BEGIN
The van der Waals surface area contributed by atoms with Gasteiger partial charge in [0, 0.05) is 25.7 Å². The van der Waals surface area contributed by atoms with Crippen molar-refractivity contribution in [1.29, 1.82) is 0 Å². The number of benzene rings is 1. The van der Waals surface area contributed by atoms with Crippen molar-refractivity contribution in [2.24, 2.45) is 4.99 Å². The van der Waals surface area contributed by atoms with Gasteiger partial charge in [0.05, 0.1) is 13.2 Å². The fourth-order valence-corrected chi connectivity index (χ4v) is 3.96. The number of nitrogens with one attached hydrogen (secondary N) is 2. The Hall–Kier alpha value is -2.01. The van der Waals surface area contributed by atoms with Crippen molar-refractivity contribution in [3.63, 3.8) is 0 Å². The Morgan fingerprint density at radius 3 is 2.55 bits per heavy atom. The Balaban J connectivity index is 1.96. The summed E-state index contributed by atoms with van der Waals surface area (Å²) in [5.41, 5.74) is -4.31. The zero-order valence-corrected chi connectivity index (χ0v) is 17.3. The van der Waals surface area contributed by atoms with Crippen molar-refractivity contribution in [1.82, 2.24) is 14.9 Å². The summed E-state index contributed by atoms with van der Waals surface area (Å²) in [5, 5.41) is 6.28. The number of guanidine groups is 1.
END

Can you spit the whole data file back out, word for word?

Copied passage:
The van der Waals surface area contributed by atoms with Gasteiger partial charge in [0, 0.05) is 25.7 Å². The van der Waals surface area contributed by atoms with Crippen molar-refractivity contribution in [1.29, 1.82) is 0 Å². The number of benzene rings is 1. The van der Waals surface area contributed by atoms with Crippen molar-refractivity contribution in [2.24, 2.45) is 4.99 Å². The van der Waals surface area contributed by atoms with Gasteiger partial charge in [0.05, 0.1) is 13.2 Å². The fourth-order valence-corrected chi connectivity index (χ4v) is 3.96. The number of nitrogens with one attached hydrogen (secondary N) is 2. The Hall–Kier alpha value is -2.01. The van der Waals surface area contributed by atoms with Crippen molar-refractivity contribution in [3.63, 3.8) is 0 Å². The Morgan fingerprint density at radius 3 is 2.55 bits per heavy atom. The Balaban J connectivity index is 1.96. The summed E-state index contributed by atoms with van der Waals surface area (Å²) in [5.41, 5.74) is -4.31. The zero-order valence-corrected chi connectivity index (χ0v) is 17.3. The van der Waals surface area contributed by atoms with Crippen molar-refractivity contribution in [1.82, 2.24) is 14.9 Å². The summed E-state index contributed by atoms with van der Waals surface area (Å²) in [5, 5.41) is 6.28. The number of guanidine groups is 1.